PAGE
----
The evolution of Turkey’s banking system in early 2000s was a lesson to be learned for any emerging countries, even for the developed ones. Following the 1994 crisis, Turkish financial system had come to settle in a fuzzy equilibrium with a large nominal stock of carried by a handful of banks in a lucrative “carry trade”, and a large number of lemon banks involved in tunneling bank deposits to shareholders through connected lending. Unsurprisingly, the industry had to face another crisis at the beginning of the new millennium with sizable impacts on the economy. After that, some important reforms took effect across the industry including BRSA’s (Turkey’s Banking Watchdog) main objective changing from supervision to restructuring and rehabilitation. Thanks to those reforms, things started to take shape in the financial system as well as in the economy. Banks survived through the crisis got healthier and flooded with foreign capital. With stronger financial structures and capital injections, banks in Turkey were more able to support the economy through their effect of easing overall credit conditions.
Given the eased lending environment, the total amount of credit issued by Turkish has been consistently rising. On monthly basis we have observed only three drops since 2005 excluding the financial crisis period between July 2008 and July 2009. First drop of -0.2% was in Jul 2006. After rising consecutively for 23 months, total credit saw its first monthly drop in July 2008 as the global crisis started to hit many economies across the world. Following the crisis period that is full of ups and downs in the credit market, Turkey experienced only two monthly drops in the total amount of issued credit in 63 months, in January 2012 and October 2014. Since 2005, the average monthly change has been 2.1%. Despite the tightening efforts by policymakers in order to cool down the economy, Turkish credit markets seemingly has growing since the end of 2010.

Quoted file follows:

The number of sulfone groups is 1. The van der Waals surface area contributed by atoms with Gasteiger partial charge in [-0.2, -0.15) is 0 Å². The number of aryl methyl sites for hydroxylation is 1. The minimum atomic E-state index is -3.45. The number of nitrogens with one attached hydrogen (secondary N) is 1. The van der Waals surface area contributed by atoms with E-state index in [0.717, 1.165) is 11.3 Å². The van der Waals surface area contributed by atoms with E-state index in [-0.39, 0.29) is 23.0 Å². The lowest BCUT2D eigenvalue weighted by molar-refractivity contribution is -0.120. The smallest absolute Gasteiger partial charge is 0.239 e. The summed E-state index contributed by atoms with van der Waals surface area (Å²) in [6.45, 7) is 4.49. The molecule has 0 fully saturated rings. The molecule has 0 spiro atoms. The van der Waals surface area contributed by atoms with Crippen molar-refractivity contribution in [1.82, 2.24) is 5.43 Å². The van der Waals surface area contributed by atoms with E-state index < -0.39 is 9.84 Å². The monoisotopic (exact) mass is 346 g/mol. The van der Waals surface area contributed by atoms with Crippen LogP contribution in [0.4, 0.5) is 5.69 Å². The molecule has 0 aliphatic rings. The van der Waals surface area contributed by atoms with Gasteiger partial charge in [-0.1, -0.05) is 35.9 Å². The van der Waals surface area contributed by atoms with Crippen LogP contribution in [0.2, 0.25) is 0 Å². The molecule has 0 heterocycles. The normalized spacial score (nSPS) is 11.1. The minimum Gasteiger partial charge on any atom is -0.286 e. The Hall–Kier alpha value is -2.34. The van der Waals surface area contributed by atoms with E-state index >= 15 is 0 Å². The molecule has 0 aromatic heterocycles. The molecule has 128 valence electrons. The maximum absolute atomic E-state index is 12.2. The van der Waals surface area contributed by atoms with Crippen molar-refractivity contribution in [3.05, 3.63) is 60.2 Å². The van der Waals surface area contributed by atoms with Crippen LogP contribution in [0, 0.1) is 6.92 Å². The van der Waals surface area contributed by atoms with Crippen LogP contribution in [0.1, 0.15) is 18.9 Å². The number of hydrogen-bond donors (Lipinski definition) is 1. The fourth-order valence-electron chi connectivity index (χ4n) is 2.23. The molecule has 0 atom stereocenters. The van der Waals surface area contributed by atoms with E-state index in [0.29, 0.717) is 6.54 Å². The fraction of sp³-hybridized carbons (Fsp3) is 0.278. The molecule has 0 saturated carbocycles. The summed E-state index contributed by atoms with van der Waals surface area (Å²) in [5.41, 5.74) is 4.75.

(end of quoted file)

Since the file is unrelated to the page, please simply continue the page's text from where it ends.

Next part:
Turkey has performed the greatest expansion of its history amid the lending boom. Both domestic and foreign lenders have contributed to the transformation that made the country a $800 billion economy. As pervasive fears around the external financing rise due to monetary policy tightening in developed economies in the horizon, credit issued by the domestic institutions become more important to the economy. As discussed above, the average loan growth has been 2.1% since 2005. The next chart shows how the household consumption and the private investment perform during above and below average loan growth periods.
One thing is certain that tumbling loan creation brings recession nearer. The slowdown in non-government components of GDP nicely correlates with the lending growth. The most recent drop in the total amount of lent cash might signal that demonstrates a dramatic change in the well-greased Turkish economic machine.